music from Romania, Hungary and Old Bohemia (now the Czech Republic) took the spotlight along with the Moldovan pan-flute artist Marin gheras for a sparkling program of folkloric-flavored music with the İstanbul State Symphony orchestra (İDSO) on Jan. 29 at the Lütfi Kırdar Concert Hall.
Conducted by Ender Sakpınar, the orchestra blazed through colorful works by Dvorák, Bartok, Dinicu, Mustea, Dubosarsky, Erkin and one surprise at the end of the program’s first half.
The orchestra opened with the ever-popular “Köçekçe” by Ulvi Cemal Erkin, which uses melodies and makams from Turkish classical and folk music. Although almost every orchestra in Turkey plays this piece, it never seems to wear thin because each time I hear it, I become aware of things I didn’t hear before. This time, I caught a lovely bassoon solo and a mesmerizing flute line woven into the fabric. The prominent clarinet solos, this evening played with burnished tone by Cevdet Tokkuşoğlu, gave the signature Turkish sound throughout.
Next, Gheras and his Romanian-style pan flute (curved instead of the straight line of bamboo pipes from other countries) charmed us with several selections, beginning with Bela Bartok’s “Romanian Folk Dances,” arranged for his instrument and string orchestra (from the original for piano or violin-piano duo). The entrancing combination of pan flute and strings in these particular pieces was so atmospheric that I actually prefer this version to the original. Gheras then impressed with his technical virtuosity in “Vivaldiana,” a pastiche of concerto material taken from Antonio Vivaldi’s scores and arranged by B. Dubosarsky. Gheras’ speedy scales, trills and frills in the Baroque manner were simply dazzling.
“Hora Dragostei” by G. Mustea and “The Lark” by Grigoraş Dinicu not only displayed Gheras’ versatility at playing a variety of styles, but the lush orchestrations, especially in the Mustea piece, recalled an older romantic age in Eastern European salons. The Dinicu was a swirling circus that added amusing bird calls and whimsical whistles for comic effect.
His entertaining encore was an unusual addition to a symphony program: a medley of songs from Ennio Morricone’s film score for “Once Upon a Time in America.” Employing rich orchestrations, this was a mix of sorrowful ballads, wedding band music, cocktail hour tunes and a solo improvisation of only a few notes -- but Gheras packed a lot of emotion into those few. His artistry goes way beyond the obvious novelty of his instrument; he plays it like a gifted singer would express every sentiment of the human heart.
Sakpınar then led the orchestra in seven of Antonin Dvorák’s 16 “Slavonic Dances” with great sweep and style. He drew out a warm sound throughout his energized tempos, although occasionally the violins weren’t up to the challenge. Dvorák was himself a violist, so he penned some wonderful viola section moments, which I would have preferred Sakpınar to have highlighted. The final dance, the “Furiant,” was a glorious and spunky wrap-up to the whole suite of joyous dance styles from Bohemia’s yesteryear.
One of the unique aspects of Dvorák’s orchestral writing is the way he used a little-appreciated member of the percussion section: the triangle. The composer used it frequently to provide a distinct color and a kind of sparkle to the phrase. In his music, it never evokes a marching band or television commercials. The musician that plays the triangle in Dvorák’s music is a busy player; on this evening, Ayşegül Güvenç deserved her own solo bow.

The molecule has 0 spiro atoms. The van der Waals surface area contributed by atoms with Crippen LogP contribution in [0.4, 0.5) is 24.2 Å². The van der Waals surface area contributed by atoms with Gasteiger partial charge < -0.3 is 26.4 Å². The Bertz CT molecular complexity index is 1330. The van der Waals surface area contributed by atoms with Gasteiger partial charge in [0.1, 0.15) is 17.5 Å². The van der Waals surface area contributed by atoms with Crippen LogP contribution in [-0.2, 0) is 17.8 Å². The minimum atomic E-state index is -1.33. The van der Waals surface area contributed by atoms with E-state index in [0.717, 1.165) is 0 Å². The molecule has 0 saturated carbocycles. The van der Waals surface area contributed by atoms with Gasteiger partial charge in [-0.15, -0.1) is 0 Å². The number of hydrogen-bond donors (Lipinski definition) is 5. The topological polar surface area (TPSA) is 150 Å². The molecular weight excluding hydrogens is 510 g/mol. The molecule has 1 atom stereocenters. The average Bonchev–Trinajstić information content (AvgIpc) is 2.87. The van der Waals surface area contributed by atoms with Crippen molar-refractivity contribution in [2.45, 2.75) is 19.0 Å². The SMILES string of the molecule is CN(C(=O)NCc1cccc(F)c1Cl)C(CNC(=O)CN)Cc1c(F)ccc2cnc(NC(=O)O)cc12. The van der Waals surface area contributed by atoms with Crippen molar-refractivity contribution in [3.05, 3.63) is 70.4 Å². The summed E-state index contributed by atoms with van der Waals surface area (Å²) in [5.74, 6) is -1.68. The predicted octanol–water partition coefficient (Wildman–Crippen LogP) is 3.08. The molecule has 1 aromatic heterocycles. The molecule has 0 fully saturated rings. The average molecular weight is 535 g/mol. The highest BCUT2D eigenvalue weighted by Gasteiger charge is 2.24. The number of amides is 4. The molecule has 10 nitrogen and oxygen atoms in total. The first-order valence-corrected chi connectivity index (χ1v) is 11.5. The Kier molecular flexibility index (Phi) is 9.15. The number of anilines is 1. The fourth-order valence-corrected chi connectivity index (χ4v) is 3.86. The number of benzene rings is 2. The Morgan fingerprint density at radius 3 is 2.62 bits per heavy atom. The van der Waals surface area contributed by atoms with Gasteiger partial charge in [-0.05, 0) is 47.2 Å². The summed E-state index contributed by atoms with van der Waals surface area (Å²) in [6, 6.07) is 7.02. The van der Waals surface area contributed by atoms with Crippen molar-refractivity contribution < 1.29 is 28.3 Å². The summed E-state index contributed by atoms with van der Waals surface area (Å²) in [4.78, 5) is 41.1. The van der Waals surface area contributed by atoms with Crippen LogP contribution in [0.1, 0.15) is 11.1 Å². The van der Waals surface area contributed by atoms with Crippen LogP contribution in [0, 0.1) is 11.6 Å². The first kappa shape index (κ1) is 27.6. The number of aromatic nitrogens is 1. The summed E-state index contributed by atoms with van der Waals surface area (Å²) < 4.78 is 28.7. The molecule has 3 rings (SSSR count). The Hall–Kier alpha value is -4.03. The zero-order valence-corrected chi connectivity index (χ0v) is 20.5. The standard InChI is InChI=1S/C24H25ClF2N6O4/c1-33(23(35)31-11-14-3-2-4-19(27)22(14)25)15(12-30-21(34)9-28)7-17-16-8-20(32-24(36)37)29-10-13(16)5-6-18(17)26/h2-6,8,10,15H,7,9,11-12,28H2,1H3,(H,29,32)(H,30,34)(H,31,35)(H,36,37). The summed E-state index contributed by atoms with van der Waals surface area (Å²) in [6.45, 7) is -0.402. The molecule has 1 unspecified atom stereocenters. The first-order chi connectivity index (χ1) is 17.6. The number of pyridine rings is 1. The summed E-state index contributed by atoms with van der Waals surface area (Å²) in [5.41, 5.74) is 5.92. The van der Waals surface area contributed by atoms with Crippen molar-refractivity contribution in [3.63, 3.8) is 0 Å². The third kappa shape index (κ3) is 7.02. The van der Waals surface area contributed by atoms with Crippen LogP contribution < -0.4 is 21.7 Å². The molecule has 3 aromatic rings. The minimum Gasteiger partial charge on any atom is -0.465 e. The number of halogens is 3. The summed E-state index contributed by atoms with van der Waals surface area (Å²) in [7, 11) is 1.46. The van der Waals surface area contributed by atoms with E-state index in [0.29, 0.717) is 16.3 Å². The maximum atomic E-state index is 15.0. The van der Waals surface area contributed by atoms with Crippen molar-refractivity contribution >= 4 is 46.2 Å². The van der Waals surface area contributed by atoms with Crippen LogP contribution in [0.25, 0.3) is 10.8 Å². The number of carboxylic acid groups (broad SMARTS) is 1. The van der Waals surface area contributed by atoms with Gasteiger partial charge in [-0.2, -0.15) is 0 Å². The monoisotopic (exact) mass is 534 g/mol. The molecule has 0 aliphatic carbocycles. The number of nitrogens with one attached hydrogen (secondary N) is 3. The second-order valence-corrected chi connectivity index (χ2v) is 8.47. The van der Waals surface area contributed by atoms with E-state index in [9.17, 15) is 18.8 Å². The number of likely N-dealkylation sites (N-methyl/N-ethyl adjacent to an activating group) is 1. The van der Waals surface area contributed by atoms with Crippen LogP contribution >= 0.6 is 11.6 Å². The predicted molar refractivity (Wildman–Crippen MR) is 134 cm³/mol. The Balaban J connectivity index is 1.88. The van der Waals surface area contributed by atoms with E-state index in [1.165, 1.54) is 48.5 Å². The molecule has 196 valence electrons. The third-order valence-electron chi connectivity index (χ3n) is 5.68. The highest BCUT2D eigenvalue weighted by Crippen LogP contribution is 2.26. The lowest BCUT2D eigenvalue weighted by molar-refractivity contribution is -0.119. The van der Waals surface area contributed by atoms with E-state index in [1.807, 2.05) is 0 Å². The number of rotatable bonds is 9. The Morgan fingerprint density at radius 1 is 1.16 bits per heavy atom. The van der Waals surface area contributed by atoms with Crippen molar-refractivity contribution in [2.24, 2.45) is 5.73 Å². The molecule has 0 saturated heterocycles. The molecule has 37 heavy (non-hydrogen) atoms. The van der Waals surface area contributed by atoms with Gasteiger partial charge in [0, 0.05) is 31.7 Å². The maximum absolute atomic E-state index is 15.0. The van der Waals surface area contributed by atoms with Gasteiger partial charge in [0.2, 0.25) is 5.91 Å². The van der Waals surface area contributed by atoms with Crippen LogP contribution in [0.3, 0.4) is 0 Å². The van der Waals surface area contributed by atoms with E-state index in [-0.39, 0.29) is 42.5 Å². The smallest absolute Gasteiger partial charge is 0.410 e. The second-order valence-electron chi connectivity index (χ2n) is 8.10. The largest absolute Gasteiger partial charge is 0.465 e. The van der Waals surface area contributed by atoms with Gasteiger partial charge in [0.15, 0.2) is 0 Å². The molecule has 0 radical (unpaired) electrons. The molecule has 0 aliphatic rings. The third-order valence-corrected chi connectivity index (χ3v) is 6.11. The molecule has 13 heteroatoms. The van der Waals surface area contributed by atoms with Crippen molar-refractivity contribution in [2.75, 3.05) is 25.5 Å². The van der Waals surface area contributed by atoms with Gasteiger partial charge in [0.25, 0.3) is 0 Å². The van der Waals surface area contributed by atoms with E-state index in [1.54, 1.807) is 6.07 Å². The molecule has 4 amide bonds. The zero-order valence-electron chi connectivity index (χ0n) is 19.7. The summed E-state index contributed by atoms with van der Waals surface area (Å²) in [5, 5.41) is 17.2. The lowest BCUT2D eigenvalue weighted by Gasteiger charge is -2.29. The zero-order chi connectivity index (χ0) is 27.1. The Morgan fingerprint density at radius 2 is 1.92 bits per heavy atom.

Borusan quartet premieres new works
I was personally thrilled to see a full house of eager listeners for the three world premieres by three composers on Jan. 23 at the Süreyya Opera. The Borusan Quartet (violinists Esen Kıvrak and Olgu Kızılay, violist Efdal Altun and cellist Çağ Erçağ) selected new works written for string quartet by Oğuzhan Balcı, Turgay Erdener and Turgut Pöğün.
Erdener’s “String Quartet No. 1” began its three movements with a chant-like melody for the cello, surrounded by spooky effects. It seemed to be without regular meters, giving it a migratory nature. The second section used the viola for its wandering voice in a flowing texture. The third movement continued the journey using pizzicato for much of the mostly lovely setting. In general, I didn’t find it had much to say, though, and the ending felt obligatory, like a period at the end of a very long sentence.
Pöğün’s “Musics 3” broke out of the movement-based format and used a patchwork quilt approach, more or less. His quaint 18th-century style courtly dance was used as a reference point that kept returning, then wandered back and forth among different styles, including jazz, minimalism, Baroque, pointillism, tango, Elliot Carter, Astor Piazzolla and solo improvisation. While the premise was clever, it was a composition in search of an ending that made sense for all of it.
Balcı’s “Borusan Quartet” imparted the most striking impression of the evening. Its electrical charge throughout captured attention and created curiosity about what would happen next. Its evocative and supremely rhythmic score dabbled occasionally in references to chorales, fugues, atonality, sweetly melodic, romantic, modal scales and jazz. Some sections required Black Sea-style foot-stamping. The cello part, particularly, was demanding and repetitious but nevertheless exciting because of its directional energy; Erçağ’s performance of it was exceptional throughout. All three movements seemed to have an inexhaustible supply of internal combustion that, in part, held the composition together. Borusan’s extraordinary performance, loaded with both raw abandon and exquisite precision, was indeed memorable. And Balcı’s opus is destined to become a modern classic of the genre.
Since all the players and composers were male, this event had a somewhat exclusionary feeling to it. I hope next time worthy compositions by women will be considered.